Race condition never occurs in a thread-safe program. What is a race condition? When variables are shared by multiple threads, there is a possibility that more than one thread get access to a variable and try to modify its value at the same time. This could lead to a loss of data modification done by a thread and leave the program in an inconsitent state. Such hazards should be avoided by allowing only one thread to access the shared variables when they are being modified. Synchronized methods and synchronized blocks are used to lock an object so that only one thread can access the object’s state and other threads keep waiting for the access until the lock is released.

Java SE 5 has introduced a package java.util.concurrent.atomic which offers lock-free and thread-safe classes. Variables of these class types are called as atomic variables. There are 12 classes within this package. The operations provided by these classes are not only atomic but also volatile. The modifications done to atomic variables by a thread are immediately visible to other threads.

If you need to implement an integer counter in your class as shown in Listing 1 then you can use atomic variables instead of implementing the synchronized methods.

private int count;
 
public int getCount() {
      return count;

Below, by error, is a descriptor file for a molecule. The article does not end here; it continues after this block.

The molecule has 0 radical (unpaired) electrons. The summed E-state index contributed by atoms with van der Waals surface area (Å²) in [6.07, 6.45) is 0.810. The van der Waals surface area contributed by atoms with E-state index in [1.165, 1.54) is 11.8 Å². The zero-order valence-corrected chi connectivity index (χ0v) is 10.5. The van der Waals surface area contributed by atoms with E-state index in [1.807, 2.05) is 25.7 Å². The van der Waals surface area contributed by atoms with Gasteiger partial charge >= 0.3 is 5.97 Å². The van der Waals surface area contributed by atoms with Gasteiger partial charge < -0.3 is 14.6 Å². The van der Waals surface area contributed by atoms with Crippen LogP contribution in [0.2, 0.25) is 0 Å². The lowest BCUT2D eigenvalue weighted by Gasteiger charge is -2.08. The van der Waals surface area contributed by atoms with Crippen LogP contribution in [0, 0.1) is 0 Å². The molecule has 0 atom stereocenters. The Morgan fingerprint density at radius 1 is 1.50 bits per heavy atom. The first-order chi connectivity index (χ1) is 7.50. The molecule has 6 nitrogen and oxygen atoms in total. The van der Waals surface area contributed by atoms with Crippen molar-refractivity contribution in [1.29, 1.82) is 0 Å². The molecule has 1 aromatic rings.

}
 
public synchronized void increment() {
      count++;
}
 
public synchronized void decrement() {
      count--;
}

Listing 1. An integer counter

The above counter can be implemented using java.util.concurrent.atomic.AtomicInteger as shown in Listing 2.

private AtomicInteger count = new AtomicInteger(); //initial value is 0
 
public int getCount() {
      return count.get();
}
 
public void increment() {
      count.incrementAndGet();
}
 
public void decrement() {
      count.decrementAndGet();
}

Listing 2. Counter using AtomicInteger

If the piece of code in Listing 1 is just a part of your class or you put this code in a separate class, then the thread executing the increment() or decrement() methods would lock the entire object (instance of your class), thus preventing other threads from accessing the object, leading to thread contention. This way of obtaining exclusive lock by a thread is a pessimistic approach. A high-priority thread can keep waiting to obtain a lock on the object’s monitor, if another thread has locked it, leading to priority inversion. This is a disadvantage of locking.